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Stokes v. Consumer Credit, Inc.

777 F. Supp.2d 832 (D. N.J. 2011) (Unpublished)

FDCPA — The text on the front and back of a collection notice need not be identical and even the least sophisticated debtor is expected to give a fair and sensible reading to the best and to recognize that one text supplements the other, rather than conflicts with the other.

A collection agency sent a collection notice to an individual who allegedly owed money to a hospital. “The text on the front of the letter stated, ‘nless you notify our office that you dispute the validity of this debt within 30 days of receiving this letter, we will assume that the debt is valid and expect it to be paid.’ The back of the letter stated, ‘[the collection agency] will assume this debt to be valid unless you dispute the validity of the debt, or any portion thereof, within thirty days after receipt of this notice. If you notify [us], in writing, within this thirty-day period that the debt, or any portion thereof, is disputed, we will obtain verification of the debt ... .’”

The alleged debtor claimed that the “front of the letter fail[ed] to inform consumers that they can dispute ‘any portion’ of the debt, [and the alleged debtor] further maintain[ed] that the front and back of the letter [were] inconsistent, and the ‘least sophisticated consumer’ would not understand their right to contest a portion of the debt.”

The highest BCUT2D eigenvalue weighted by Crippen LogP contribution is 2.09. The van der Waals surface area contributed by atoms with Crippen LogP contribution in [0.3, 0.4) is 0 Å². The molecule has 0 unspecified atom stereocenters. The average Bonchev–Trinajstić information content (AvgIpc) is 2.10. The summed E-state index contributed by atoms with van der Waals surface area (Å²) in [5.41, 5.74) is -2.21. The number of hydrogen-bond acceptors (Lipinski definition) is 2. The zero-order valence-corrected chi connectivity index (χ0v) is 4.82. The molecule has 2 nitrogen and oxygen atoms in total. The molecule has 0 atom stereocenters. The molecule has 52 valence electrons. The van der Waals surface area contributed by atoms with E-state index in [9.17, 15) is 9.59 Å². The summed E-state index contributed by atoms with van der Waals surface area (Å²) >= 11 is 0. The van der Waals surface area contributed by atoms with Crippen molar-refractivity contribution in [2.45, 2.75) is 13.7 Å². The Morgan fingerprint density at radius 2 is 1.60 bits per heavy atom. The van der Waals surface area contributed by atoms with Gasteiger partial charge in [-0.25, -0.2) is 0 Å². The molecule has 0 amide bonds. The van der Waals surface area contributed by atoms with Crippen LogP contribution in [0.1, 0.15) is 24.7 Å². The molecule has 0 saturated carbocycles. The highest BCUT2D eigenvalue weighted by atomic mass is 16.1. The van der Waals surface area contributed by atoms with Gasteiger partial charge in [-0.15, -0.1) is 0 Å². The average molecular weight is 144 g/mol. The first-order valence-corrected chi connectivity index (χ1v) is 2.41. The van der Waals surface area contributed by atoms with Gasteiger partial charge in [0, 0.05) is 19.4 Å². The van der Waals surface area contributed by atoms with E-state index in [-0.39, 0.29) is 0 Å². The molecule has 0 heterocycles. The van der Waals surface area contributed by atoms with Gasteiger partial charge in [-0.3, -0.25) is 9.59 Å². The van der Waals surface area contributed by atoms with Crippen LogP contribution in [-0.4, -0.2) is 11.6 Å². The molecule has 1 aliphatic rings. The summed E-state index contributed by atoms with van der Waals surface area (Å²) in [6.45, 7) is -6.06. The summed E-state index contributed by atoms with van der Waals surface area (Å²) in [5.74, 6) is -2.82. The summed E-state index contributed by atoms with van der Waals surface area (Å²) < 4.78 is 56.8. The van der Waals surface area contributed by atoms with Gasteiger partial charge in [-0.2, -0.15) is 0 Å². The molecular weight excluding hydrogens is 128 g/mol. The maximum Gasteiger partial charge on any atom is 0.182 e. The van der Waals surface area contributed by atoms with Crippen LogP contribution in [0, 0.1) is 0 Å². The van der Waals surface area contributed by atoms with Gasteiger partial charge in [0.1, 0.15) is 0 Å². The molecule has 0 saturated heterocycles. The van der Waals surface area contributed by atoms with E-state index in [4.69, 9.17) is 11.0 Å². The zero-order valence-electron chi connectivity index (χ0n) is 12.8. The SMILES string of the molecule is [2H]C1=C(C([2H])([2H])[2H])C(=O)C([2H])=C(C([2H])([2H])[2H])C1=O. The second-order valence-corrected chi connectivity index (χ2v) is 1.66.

The Court, after signaling its final determination by referring to the “gravamen” of the issue as “four little words, ‘or any part thereof,’” dismissed the complaint. It rejected the alleged debtor’s argument “that the letter was ‘confusing and conflicting.’” It pointed to a “clear and prominently displayed instruction, written in bold, capital letters on the front of the letter, that state[d] ‘please important notice on the back.’” In examining prior decisions, it cited text from one of those decisions reading, “even the least sophisticated debtor is bound to read collection notices in their entirety.” Consequently, according to the Court, the question became “whether, as a matter of law, the omission of the four words on the front and their inclusion on the back created a conflict and/or confusion.” It found that a “fair and sensible reading” would be that the notice on the back did not conflict with the front of the letter, “but merely expanded, modified or clarified much the way a child might understand the directive to ‘eat your peas, followed by the modification, or a portion of thereof.’” It found it to be “an unreasonable linguistic stretch” for the alleged debtor to maintain that the collection agency “falsely represented her options” by “encourag[ing] her to believe that she could only dispute all, or none, of the debt.”

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